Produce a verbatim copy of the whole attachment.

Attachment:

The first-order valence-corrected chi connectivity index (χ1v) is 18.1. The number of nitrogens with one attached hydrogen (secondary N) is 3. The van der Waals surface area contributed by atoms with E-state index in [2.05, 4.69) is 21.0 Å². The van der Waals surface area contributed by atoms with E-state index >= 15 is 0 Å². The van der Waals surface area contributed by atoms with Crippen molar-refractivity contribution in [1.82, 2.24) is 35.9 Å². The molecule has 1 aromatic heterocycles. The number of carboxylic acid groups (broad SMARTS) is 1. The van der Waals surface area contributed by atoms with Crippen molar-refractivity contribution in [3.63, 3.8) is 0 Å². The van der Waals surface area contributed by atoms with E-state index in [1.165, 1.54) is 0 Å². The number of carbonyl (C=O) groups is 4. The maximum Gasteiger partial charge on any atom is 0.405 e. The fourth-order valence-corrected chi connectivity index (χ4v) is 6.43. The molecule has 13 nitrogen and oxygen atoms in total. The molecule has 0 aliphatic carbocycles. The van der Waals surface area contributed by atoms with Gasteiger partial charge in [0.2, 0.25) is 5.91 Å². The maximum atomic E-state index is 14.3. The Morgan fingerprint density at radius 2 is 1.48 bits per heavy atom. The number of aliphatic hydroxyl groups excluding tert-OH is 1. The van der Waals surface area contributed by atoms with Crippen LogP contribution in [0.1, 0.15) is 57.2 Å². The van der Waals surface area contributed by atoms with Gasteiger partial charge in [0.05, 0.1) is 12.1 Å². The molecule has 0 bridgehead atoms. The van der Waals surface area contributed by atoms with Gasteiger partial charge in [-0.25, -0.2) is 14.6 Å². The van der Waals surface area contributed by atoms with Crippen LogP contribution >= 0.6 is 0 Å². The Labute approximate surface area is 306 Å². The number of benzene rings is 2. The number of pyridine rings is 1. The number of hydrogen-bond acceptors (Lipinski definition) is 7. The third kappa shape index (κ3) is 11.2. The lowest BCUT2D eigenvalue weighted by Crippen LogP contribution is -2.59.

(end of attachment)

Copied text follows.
The first-order valence-corrected chi connectivity index (χ1v) is 18.1. The number of nitrogens with one attached hydrogen (secondary N) is 3. The van der Waals surface area contributed by atoms with E-state index in [2.05, 4.69) is 21.0 Å². The van der Waals surface area contributed by atoms with E-state index >= 15 is 0 Å². The van der Waals surface area contributed by atoms with Crippen molar-refractivity contribution in [1.82, 2.24) is 35.9 Å². The molecule has 1 aromatic heterocycles. The number of carboxylic acid groups (broad SMARTS) is 1. The van der Waals surface area contributed by atoms with Crippen molar-refractivity contribution in [3.63, 3.8) is 0 Å². The van der Waals surface area contributed by atoms with E-state index in [1.165, 1.54) is 0 Å². The number of carbonyl (C=O) groups is 4. The maximum Gasteiger partial charge on any atom is 0.405 e. The fourth-order valence-corrected chi connectivity index (χ4v) is 6.43. The molecule has 13 nitrogen and oxygen atoms in total. The molecule has 0 aliphatic carbocycles. The van der Waals surface area contributed by atoms with Gasteiger partial charge in [0.2, 0.25) is 5.91 Å². The maximum atomic E-state index is 14.3. The Morgan fingerprint density at radius 2 is 1.48 bits per heavy atom. The number of aliphatic hydroxyl groups excluding tert-OH is 1. The van der Waals surface area contributed by atoms with Crippen LogP contribution in [0.1, 0.15) is 57.2 Å². The van der Waals surface area contributed by atoms with Gasteiger partial charge in [0.05, 0.1) is 12.1 Å². The molecule has 0 bridgehead atoms. The van der Waals surface area contributed by atoms with Gasteiger partial charge in [-0.25, -0.2) is 14.6 Å². The van der Waals surface area contributed by atoms with Crippen LogP contribution >= 0.6 is 0 Å². The Labute approximate surface area is 306 Å². The number of benzene rings is 2. The number of pyridine rings is 1. The number of hydrogen-bond acceptors (Lipinski definition) is 7. The third kappa shape index (κ3) is 11.2. The lowest BCUT2D eigenvalue weighted by Crippen LogP contribution is -2.59.